In one study over 12 years that enrolled 17,000 Canadian adults, it was found that adults who spent most of their time sitting were 50% more likely to die than those who sat the least. The researchers controlled for age, smoking, and physical activity levels.4
Possible Short-Term Health Effects
Lack of exercise and physical movement throughout the day increases your risk for:
- Weight gain
- Poor exercise endurance
- Low mood
- Decreased energy
- Back pain
These short-term effects of sedentary behavior can be reversed by incorporating physical activity into your day.
Possible Long-Term Health Effects
When a sedentary lifestyle becomes a habit, you increase your risk for:5,6
- Obesity: Your body burns calories daily as you fidget and move around. However, most obesity risk comes from diet. Research is inconclusive on how much a sedentary lifestyle affects your weight.7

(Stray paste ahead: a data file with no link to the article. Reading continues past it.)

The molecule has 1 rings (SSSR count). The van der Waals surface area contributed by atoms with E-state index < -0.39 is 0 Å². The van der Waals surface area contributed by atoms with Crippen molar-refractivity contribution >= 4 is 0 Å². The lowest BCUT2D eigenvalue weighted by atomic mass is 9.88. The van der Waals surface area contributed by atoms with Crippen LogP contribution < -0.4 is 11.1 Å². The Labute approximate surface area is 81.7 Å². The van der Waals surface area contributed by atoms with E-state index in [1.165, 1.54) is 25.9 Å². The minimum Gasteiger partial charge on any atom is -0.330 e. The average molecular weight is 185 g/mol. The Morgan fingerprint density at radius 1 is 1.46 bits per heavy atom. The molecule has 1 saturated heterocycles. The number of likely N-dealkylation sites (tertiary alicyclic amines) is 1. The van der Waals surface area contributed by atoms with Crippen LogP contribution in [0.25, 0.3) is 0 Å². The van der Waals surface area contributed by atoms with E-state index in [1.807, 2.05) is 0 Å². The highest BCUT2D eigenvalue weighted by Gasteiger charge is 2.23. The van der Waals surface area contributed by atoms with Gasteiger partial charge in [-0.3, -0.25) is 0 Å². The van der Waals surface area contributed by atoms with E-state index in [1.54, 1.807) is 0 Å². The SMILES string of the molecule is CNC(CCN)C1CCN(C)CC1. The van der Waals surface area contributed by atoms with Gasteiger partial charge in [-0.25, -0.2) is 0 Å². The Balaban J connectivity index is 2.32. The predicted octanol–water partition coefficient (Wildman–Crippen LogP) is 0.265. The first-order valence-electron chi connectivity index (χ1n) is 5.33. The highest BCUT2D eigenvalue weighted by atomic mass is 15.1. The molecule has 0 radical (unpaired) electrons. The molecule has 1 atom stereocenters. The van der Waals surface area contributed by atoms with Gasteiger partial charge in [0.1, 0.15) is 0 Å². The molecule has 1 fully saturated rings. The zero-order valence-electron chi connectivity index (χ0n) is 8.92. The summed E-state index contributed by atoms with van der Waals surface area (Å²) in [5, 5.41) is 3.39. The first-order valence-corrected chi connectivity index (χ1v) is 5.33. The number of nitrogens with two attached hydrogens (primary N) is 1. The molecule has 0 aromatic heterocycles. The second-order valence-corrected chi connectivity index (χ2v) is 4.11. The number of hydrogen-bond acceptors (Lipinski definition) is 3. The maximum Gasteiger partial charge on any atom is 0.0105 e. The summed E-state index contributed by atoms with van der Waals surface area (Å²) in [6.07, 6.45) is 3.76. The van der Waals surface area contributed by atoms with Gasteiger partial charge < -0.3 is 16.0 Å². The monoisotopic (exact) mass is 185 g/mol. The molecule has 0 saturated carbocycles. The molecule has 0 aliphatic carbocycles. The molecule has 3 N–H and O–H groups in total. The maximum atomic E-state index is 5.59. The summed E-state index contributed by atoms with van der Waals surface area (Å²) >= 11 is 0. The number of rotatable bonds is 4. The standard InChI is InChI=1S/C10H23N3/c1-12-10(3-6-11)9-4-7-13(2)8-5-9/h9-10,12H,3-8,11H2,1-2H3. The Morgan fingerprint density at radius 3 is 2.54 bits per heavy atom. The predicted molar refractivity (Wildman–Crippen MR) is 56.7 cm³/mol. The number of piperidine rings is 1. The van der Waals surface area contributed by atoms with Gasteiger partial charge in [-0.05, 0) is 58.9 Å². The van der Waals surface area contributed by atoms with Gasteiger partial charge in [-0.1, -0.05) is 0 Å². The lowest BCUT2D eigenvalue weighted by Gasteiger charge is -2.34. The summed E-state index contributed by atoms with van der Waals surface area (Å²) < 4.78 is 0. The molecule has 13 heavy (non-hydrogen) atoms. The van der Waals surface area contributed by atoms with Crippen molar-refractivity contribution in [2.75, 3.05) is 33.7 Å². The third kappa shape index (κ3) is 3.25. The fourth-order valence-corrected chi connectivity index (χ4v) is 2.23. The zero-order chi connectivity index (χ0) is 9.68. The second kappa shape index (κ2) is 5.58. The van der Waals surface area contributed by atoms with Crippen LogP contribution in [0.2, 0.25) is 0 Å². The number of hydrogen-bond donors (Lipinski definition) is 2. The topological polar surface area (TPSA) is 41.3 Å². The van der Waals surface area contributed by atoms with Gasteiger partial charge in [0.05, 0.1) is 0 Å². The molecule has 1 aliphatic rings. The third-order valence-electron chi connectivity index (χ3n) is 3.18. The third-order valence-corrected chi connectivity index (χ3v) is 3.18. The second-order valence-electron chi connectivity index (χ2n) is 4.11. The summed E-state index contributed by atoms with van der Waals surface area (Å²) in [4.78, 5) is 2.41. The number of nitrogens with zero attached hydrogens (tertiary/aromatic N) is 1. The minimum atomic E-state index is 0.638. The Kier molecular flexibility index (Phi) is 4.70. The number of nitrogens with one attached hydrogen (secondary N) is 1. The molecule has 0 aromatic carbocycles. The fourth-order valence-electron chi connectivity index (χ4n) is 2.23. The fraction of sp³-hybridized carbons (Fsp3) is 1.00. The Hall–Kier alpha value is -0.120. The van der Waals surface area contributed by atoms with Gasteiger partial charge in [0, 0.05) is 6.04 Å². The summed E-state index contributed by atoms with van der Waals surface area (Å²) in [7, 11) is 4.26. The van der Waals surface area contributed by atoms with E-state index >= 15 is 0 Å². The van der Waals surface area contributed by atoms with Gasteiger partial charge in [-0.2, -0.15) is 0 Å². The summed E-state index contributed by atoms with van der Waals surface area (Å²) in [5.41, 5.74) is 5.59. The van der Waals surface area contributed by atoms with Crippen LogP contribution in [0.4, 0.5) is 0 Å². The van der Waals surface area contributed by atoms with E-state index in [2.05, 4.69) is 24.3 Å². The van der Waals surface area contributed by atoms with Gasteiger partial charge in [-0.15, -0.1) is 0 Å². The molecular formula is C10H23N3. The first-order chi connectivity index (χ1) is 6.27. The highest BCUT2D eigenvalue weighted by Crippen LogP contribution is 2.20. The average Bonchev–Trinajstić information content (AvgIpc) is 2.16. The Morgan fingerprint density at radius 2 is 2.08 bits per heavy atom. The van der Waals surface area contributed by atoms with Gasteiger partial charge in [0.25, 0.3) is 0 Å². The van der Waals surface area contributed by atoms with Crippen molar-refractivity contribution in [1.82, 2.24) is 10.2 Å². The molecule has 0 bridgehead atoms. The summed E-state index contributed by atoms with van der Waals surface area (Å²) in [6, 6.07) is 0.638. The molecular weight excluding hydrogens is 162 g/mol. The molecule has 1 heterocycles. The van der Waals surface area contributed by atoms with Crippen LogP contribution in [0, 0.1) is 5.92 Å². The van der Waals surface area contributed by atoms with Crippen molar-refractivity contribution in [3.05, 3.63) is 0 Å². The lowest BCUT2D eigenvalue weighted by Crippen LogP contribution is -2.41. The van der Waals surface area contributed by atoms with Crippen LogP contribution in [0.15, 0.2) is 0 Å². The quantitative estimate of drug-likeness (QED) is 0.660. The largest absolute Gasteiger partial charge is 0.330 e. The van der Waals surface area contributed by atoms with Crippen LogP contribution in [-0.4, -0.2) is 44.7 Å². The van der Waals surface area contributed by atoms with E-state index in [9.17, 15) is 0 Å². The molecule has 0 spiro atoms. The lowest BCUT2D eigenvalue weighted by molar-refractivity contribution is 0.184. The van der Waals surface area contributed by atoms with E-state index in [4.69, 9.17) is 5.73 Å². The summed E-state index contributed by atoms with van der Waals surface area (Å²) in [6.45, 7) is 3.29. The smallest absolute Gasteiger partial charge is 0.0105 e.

- Mortality: Seven systematic reviews indicate that sedentary behavior is associated with increased all-cause and cardiovascular mortality, independent of physical activity and body mass index.
- Heart disease: In one study, researchers found that sitting just two hours a day was associated with a 5% increase in cardiovascular disease.5 Having obesity is another risk factor for heart disease. Physical activity can help you manage your weight and improve your cardiovascular health. Learn more facts and common myths about heart disease.
- High blood pressure: Sedentary behaviors may increase your risk of hypertension.6 Physical activity improves cardiovascular health and lowers blood pressure. High blood pressure does not have symptoms. Learn how to protect your cardiovascular health in this hypertension guide.